Monday, 28 Nov 2022

Hyperventilation around the workplace overhaul feels like a curtain raiser for Labors next thought crime cutting emissions | Katharine Murphy

Hyperventilation around the workplace overhaul feels like a curtain raiser for Labors next thought crime cutting emissions | Katharine Murphy


Hyperventilation around the workplace overhaul feels like a curtain raiser for Labors next thought crime  cutting emissions | Katharine Murphy

All governments have seasons. In just under six months, the seasons of the Albanese government have been victory, transition, honeymoon, events.

The latest Guardian Essential poll tells us voter reception of the prime minister remains broadly where Labor would want it to be - 73% of respondents are either positive (45%) or neutral (28%). So, for now, the tolerance and goodwill persists. But there's been a noticeable transition in atmosphere over the past fortnight. The shift suggests the government is bearing down on its next season: the summer of rent seekers.

After several months of playing nice, various interest groups are out testing their vocal cords on industrial relations regulation. Some of the same players also look to be limbering up ahead of the critical next phase of climate policy, which is rebooting the mechanism for driving emissions reduction in heavy industry.

In case you've missed the recent foot stamping, employer organisations are unhappy the government is attempting to deliver on its pre-election promise to get wages moving again. The government is proposing to overhaul some of the industrial relations practices that have helped deliver stagnant wages for workers at a time when many corporations have recorded very high profits. Judging by the tone of much of the stakeholder debate, business groups seem to think it's OK to entertain a theoretical discussion about the desirability of lifting wages as long as nobody attempts to do anything structural to deliver that outcome.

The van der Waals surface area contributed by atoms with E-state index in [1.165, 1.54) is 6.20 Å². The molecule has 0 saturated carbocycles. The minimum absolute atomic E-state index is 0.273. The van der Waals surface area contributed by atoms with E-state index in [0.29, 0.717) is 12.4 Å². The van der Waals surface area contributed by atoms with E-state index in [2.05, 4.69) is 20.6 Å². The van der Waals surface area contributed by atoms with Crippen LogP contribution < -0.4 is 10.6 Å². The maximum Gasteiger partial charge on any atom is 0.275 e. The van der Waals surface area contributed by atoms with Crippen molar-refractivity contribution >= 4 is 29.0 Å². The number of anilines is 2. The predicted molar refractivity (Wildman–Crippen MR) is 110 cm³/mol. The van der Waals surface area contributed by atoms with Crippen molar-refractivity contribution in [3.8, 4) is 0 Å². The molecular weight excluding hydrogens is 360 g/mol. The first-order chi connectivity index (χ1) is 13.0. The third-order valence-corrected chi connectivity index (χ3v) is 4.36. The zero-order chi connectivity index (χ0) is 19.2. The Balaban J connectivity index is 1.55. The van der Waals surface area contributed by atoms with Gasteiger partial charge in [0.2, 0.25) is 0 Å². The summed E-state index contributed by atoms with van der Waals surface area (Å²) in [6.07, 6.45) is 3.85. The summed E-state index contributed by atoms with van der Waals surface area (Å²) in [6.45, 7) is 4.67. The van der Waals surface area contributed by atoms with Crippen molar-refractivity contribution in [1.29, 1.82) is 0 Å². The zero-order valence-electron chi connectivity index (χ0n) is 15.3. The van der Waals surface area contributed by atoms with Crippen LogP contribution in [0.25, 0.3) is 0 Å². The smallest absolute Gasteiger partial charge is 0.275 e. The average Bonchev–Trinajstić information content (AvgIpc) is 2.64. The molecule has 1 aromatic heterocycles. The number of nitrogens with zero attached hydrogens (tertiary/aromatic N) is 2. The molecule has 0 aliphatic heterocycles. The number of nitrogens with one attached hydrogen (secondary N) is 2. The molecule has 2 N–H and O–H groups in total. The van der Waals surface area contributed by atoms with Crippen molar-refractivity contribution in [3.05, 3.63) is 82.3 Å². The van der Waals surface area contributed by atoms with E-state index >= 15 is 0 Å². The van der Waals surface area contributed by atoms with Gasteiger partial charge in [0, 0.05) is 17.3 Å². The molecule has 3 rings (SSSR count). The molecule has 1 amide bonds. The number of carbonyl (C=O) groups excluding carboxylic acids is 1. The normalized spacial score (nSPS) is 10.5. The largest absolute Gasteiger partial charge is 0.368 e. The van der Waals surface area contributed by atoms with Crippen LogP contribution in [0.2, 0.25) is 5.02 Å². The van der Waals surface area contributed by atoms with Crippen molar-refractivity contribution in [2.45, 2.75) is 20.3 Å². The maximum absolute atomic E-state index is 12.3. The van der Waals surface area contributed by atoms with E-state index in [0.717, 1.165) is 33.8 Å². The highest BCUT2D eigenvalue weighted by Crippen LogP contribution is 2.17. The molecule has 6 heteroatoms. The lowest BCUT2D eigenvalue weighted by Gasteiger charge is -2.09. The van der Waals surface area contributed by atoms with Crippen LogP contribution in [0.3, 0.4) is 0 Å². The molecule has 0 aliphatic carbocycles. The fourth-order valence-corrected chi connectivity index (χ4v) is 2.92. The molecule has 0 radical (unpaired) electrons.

The self-interest on display here is blindingly obvious. But a lot of the pearl clutching has been amplified uncritically by news organisations. I'm not sure why business objections have gained quasi-national interest status in some quarters, given calling out rent-seeking is a core function of journalism.

Also confusing: some of the commentary about the perils of multi-employer bargaining appears to assume nothing has changed in the labour market since the 1980s; that trade unions are the crouching tigers of the economy, ready to pounce on unsuspecting employers with their exorbitant industry-wide wage claims, and that will fuel a wage-price spiral, and we'll cartwheel towards End Times. Perhaps we could all take a breath? Since 1992, the proportion of employees who are trade union members has fallen from 40% to 14%, according to the Australian Bureau of Statistics.

There really is no interest like self-interest. Fun fact. Employer groups as a rule aren't great champions of higher wages for their workers. Have you noticed? There's always a better time to think about a wage rise. Next week. Next year. The 12th of never. Another fun fact. Strangely, while wages have flatlined it's been considered perfectly acceptable for the profit share to rise. As far as I know, no business group has threatened to run an advertising campaign raging against rising profits, just about the prospect of rising wages.

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